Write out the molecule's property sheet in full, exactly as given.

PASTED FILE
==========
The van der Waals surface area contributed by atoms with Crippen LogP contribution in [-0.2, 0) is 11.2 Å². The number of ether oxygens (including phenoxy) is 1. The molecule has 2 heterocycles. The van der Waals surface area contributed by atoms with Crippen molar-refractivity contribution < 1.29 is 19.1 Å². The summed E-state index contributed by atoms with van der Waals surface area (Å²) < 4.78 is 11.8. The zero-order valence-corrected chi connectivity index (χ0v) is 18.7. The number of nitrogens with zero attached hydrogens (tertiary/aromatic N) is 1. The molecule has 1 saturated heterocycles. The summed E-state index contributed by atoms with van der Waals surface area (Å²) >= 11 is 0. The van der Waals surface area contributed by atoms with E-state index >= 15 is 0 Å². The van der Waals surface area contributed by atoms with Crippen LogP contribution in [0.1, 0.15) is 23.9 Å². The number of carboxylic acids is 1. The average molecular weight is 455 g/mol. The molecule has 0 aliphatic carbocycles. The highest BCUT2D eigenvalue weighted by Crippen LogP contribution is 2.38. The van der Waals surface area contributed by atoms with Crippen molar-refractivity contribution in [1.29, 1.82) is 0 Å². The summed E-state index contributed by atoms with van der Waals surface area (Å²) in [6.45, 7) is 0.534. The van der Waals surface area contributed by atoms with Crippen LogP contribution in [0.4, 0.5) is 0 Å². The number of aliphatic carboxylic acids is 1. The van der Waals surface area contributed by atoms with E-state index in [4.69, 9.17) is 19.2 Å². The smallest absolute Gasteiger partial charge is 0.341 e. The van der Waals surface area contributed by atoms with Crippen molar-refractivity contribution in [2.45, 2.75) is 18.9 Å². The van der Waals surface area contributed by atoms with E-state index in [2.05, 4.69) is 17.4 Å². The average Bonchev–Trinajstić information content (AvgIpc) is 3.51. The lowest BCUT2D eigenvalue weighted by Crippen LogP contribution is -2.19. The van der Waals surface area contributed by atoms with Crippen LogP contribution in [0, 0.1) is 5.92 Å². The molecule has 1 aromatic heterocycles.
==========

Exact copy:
The van der Waals surface area contributed by atoms with Crippen LogP contribution in [-0.2, 0) is 11.2 Å². The number of ether oxygens (including phenoxy) is 1. The molecule has 2 heterocycles. The van der Waals surface area contributed by atoms with Crippen molar-refractivity contribution < 1.29 is 19.1 Å². The summed E-state index contributed by atoms with van der Waals surface area (Å²) < 4.78 is 11.8. The zero-order valence-corrected chi connectivity index (χ0v) is 18.7. The number of nitrogens with zero attached hydrogens (tertiary/aromatic N) is 1. The molecule has 1 saturated heterocycles. The summed E-state index contributed by atoms with van der Waals surface area (Å²) >= 11 is 0. The van der Waals surface area contributed by atoms with E-state index >= 15 is 0 Å². The van der Waals surface area contributed by atoms with Crippen LogP contribution in [0.1, 0.15) is 23.9 Å². The number of carboxylic acids is 1. The average molecular weight is 455 g/mol. The molecule has 0 aliphatic carbocycles. The highest BCUT2D eigenvalue weighted by Crippen LogP contribution is 2.38. The van der Waals surface area contributed by atoms with Crippen molar-refractivity contribution in [1.29, 1.82) is 0 Å². The summed E-state index contributed by atoms with van der Waals surface area (Å²) in [6.45, 7) is 0.534. The van der Waals surface area contributed by atoms with Crippen LogP contribution in [0.4, 0.5) is 0 Å². The number of aliphatic carboxylic acids is 1. The van der Waals surface area contributed by atoms with E-state index in [4.69, 9.17) is 19.2 Å². The smallest absolute Gasteiger partial charge is 0.341 e. The van der Waals surface area contributed by atoms with Crippen molar-refractivity contribution in [2.45, 2.75) is 18.9 Å². The van der Waals surface area contributed by atoms with E-state index in [2.05, 4.69) is 17.4 Å². The average Bonchev–Trinajstić information content (AvgIpc) is 3.51. The lowest BCUT2D eigenvalue weighted by Crippen LogP contribution is -2.19. The van der Waals surface area contributed by atoms with Crippen LogP contribution in [0, 0.1) is 5.92 Å². The molecule has 1 aromatic heterocycles.